The Spectator

Portrait of the week

A speedy round-up of the week's news

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Mr Michael Howard remained the only candidate for the leadership of the Conservative party after a vote the week before of 90 to 75 against a motion of confidence in Mr Iain Duncan Smith, who later likened the event to a ‘near-death experience’. Talks between the Communication Workers Union and the Post Office ended unofficial strikes by postmen that had brought mail in London and elsewhere to a standstill. Firemen went on unofficial strike over pay rises. Mr James Murdoch was appointed chief executive of BSkyB; he is the 30-year-old son of Mr Rupert Murdoch, the chairman of the company. The House of Bishops of the Church of England Synod issued a document called Some Issues in Human Sexuality, the publication of which had been delayed for months; it declared that it did not intend to change the directives of an earlier report from 1991 which said that homosexual people in long-term relationships should not be excluded from Holy Communion, but that homosexual clergy should be celibate. Mr Gordon Brown, the Chancellor of the Exchequer, made a speech in which he said: ‘Europe’s rigidities, inflexibilities and lack of competitiveness are now fully exposed.’ Superintendent Ali Dizaei returned to work for the Metropolitan Police, on secondment to the Black Police Association, when disciplinary charges against him were dropped and he agreed that his behaviour ‘fell far below’ that expected of an officer; he had been cleared of dishonesty at the Old Bailey after a Scotland Yard investigation costing £3 million. The Singapore High Commissioner telephoned No. 10 Downing Street for help at 2 a.m. when Mrs Kwa Geok Choo, the wife of Mr Lee Kwan Yew, was told by the London Hospital that she’d have to wait until 8 a.m. for a brain scan after she had suffered a stroke; she was then seen by 3.30 a.m. More than 500 of the 1,800 passengers aboard the P&O cruise ship Aurora in the Mediterranean developed gastroenteritis, caused by a Norwalk-like virus or ‘norovirus’; the ship was refused permission to dock at Athens, and after landing at Gibraltar, Spain closed the border. Experts at GCHQ in Cheltenham were puzzled by high-frequency noises coming from a Scarborough signal station until they were found to have been caused by a ram rubbing its horns against a transmitter mast.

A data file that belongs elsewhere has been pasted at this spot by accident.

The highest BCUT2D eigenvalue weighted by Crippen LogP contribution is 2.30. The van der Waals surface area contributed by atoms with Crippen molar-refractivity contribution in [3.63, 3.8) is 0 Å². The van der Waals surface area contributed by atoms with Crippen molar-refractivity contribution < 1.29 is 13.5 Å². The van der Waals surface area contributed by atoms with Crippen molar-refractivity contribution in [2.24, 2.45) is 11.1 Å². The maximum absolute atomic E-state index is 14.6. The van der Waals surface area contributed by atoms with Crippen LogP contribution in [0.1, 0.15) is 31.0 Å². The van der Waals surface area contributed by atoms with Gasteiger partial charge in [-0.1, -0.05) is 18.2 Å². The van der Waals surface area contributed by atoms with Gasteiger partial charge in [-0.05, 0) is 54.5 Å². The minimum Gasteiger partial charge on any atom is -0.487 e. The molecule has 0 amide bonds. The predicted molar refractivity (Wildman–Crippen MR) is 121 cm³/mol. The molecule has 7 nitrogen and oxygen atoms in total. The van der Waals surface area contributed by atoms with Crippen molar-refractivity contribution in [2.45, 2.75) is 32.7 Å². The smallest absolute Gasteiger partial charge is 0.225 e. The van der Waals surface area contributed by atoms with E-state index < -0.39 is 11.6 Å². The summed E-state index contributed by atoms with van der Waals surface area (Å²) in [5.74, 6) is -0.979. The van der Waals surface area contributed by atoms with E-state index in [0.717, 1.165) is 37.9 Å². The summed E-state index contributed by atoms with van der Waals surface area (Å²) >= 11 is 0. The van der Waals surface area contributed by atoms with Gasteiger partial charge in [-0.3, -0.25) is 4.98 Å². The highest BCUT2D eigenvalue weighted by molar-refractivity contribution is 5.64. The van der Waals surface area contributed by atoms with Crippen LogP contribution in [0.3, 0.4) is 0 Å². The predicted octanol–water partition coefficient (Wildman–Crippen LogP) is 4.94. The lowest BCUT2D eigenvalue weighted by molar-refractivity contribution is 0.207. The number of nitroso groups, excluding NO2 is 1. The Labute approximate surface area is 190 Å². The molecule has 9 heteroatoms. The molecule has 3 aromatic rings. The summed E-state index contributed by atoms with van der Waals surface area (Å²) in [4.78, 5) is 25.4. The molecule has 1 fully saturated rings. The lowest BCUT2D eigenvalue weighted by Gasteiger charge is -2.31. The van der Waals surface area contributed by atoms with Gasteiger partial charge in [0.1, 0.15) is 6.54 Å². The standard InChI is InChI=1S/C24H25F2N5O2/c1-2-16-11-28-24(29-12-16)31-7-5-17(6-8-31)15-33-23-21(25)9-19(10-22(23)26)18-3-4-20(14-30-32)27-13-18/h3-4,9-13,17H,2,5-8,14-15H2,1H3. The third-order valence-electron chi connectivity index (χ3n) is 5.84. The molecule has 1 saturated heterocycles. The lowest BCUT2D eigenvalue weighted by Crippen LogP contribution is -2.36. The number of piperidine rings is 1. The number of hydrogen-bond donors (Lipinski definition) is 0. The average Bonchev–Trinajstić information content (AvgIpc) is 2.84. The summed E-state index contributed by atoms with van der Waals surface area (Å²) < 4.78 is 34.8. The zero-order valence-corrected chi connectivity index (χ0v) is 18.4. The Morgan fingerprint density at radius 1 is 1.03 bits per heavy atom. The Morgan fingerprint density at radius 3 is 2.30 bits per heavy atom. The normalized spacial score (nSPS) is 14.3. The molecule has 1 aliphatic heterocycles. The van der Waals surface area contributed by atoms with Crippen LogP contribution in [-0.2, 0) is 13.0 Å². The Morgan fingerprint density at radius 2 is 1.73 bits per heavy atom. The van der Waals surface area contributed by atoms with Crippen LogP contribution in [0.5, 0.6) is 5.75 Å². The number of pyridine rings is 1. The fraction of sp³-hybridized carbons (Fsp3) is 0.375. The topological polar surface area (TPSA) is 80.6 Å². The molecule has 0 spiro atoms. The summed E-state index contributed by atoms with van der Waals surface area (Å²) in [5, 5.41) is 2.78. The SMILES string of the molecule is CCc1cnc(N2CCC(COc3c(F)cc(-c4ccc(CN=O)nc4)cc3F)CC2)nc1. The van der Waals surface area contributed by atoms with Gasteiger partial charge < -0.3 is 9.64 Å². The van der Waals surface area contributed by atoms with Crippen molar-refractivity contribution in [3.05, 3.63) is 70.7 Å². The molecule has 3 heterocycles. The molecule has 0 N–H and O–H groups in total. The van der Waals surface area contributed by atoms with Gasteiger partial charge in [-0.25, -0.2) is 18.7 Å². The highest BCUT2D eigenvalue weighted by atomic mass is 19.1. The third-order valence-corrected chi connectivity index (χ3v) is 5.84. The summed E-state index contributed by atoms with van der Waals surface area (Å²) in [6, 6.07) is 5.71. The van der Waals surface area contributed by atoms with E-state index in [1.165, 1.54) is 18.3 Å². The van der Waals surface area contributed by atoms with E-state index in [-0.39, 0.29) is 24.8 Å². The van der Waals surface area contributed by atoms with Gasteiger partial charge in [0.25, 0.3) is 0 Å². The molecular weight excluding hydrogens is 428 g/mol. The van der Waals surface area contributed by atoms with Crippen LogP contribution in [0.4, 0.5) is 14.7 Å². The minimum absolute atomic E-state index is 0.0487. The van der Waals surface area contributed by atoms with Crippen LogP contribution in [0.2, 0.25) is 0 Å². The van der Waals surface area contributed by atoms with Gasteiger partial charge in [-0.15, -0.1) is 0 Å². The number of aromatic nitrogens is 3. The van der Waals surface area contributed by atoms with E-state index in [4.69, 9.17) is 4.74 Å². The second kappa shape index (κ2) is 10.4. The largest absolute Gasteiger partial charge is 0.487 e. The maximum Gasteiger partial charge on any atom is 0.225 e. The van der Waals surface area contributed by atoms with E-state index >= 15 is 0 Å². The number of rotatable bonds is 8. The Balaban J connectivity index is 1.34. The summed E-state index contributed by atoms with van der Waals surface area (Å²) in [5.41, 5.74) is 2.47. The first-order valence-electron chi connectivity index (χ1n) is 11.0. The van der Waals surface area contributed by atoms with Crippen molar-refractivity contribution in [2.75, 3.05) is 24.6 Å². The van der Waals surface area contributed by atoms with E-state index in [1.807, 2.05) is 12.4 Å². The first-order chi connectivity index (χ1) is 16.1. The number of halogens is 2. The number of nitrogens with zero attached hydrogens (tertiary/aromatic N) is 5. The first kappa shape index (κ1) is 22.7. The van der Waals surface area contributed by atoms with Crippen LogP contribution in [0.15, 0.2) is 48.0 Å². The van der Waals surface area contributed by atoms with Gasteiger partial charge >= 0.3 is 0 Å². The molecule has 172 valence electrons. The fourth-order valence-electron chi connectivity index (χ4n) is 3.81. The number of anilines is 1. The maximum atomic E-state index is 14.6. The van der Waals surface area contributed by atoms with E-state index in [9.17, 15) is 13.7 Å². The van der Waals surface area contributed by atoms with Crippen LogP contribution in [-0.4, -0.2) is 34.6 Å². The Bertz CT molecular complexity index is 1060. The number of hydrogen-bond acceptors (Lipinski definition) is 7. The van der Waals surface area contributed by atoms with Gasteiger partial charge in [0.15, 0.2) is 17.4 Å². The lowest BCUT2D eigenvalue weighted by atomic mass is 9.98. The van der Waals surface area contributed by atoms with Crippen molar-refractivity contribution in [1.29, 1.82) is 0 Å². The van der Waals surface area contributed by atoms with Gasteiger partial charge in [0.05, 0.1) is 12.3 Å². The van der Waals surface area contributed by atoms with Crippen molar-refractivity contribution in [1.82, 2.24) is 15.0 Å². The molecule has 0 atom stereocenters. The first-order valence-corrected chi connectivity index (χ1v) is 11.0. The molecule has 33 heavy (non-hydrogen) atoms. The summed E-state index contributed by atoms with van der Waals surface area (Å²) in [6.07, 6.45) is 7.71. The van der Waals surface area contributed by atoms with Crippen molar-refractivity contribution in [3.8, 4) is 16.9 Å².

In Iraq 16 American soldiers were killed when their helicopter was shot down near Fallujah. Dr Gene Robinson, an active homosexual, was consecrated Anglican Bishop of New Hampshire at an ice rink in Durham, NH, at which Dr David Bena, Suffragan Bishop of Albany, New York, read a letter from 36 bishops protesting that Dr Robinson’s ‘lifestyle is incompatible with scripture and the teachings of this Church’. ‘God will not be mocked,’ commented Dr Benjamin Nzimbi, the Primate of Kenya, and the organisation Primates of the Global South, said to represent 50 million of the world’s 70 million Anglicans, refused to recognise the consecration. French police arrested five people from Brittany on suspicion of providing support for the Real IRA after three firearms and ammunition were found in Normandy. A telephone poll of 7,515 people carried out for the European Union found that 59 per cent thought that Israel posed a ‘threat to world peace’, followed by Iran, North Korea and the United States, each of which 53 per cent identified as a threat. A constitution calling Afghanistan a moderate Islamic republic, with no mention of Sharia law, was presented after a year’s work by the Constitutional Review Commission; it will go to a loya jirga, a grand tribal convention, next month. Professor Richard Neustadt, the political philosopher, died, aged 84. Mr Mikhail Khodorkovsky, Russia’s richest man, resigned as the head of the oil company Yukos a week after being arrested and held in a Moscow jail. The number of houses burnt by wild fires in California rose to more than 3,500. Prince Felipe, the heir to the Spanish throne, is to marry a divorced television news reader.